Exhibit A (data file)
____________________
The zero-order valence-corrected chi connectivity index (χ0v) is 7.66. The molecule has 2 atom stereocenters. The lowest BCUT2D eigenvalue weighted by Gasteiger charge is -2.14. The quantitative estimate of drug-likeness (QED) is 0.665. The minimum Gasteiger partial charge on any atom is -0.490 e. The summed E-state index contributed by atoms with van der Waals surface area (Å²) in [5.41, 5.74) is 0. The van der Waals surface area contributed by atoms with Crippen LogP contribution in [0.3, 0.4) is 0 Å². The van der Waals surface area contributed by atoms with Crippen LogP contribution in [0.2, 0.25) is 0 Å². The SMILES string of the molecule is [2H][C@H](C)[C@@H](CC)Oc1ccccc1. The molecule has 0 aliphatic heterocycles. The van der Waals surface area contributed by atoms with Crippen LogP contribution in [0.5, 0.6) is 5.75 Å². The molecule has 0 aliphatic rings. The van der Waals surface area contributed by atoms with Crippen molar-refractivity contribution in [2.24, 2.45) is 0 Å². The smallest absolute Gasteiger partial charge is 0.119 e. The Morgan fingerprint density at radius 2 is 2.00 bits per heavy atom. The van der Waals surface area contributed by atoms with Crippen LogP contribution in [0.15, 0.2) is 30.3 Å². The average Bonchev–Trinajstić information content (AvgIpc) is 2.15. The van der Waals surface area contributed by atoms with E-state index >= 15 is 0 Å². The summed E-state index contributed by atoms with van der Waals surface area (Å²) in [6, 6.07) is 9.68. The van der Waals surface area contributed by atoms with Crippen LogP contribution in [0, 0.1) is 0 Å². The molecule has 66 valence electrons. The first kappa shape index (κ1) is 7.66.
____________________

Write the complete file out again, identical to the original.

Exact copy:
The zero-order valence-corrected chi connectivity index (χ0v) is 7.66. The molecule has 2 atom stereocenters. The lowest BCUT2D eigenvalue weighted by Gasteiger charge is -2.14. The quantitative estimate of drug-likeness (QED) is 0.665. The minimum Gasteiger partial charge on any atom is -0.490 e. The summed E-state index contributed by atoms with van der Waals surface area (Å²) in [5.41, 5.74) is 0. The van der Waals surface area contributed by atoms with Crippen LogP contribution in [0.3, 0.4) is 0 Å². The van der Waals surface area contributed by atoms with Crippen LogP contribution in [0.2, 0.25) is 0 Å². The SMILES string of the molecule is [2H][C@H](C)[C@@H](CC)Oc1ccccc1. The molecule has 0 aliphatic heterocycles. The van der Waals surface area contributed by atoms with Crippen LogP contribution in [0.5, 0.6) is 5.75 Å². The molecule has 0 aliphatic rings. The van der Waals surface area contributed by atoms with Crippen molar-refractivity contribution in [2.24, 2.45) is 0 Å². The smallest absolute Gasteiger partial charge is 0.119 e. The Morgan fingerprint density at radius 2 is 2.00 bits per heavy atom. The van der Waals surface area contributed by atoms with Crippen LogP contribution in [0.15, 0.2) is 30.3 Å². The average Bonchev–Trinajstić information content (AvgIpc) is 2.15. The van der Waals surface area contributed by atoms with E-state index >= 15 is 0 Å². The summed E-state index contributed by atoms with van der Waals surface area (Å²) in [6, 6.07) is 9.68. The van der Waals surface area contributed by atoms with Crippen LogP contribution in [0, 0.1) is 0 Å². The molecule has 66 valence electrons. The first kappa shape index (κ1) is 7.66.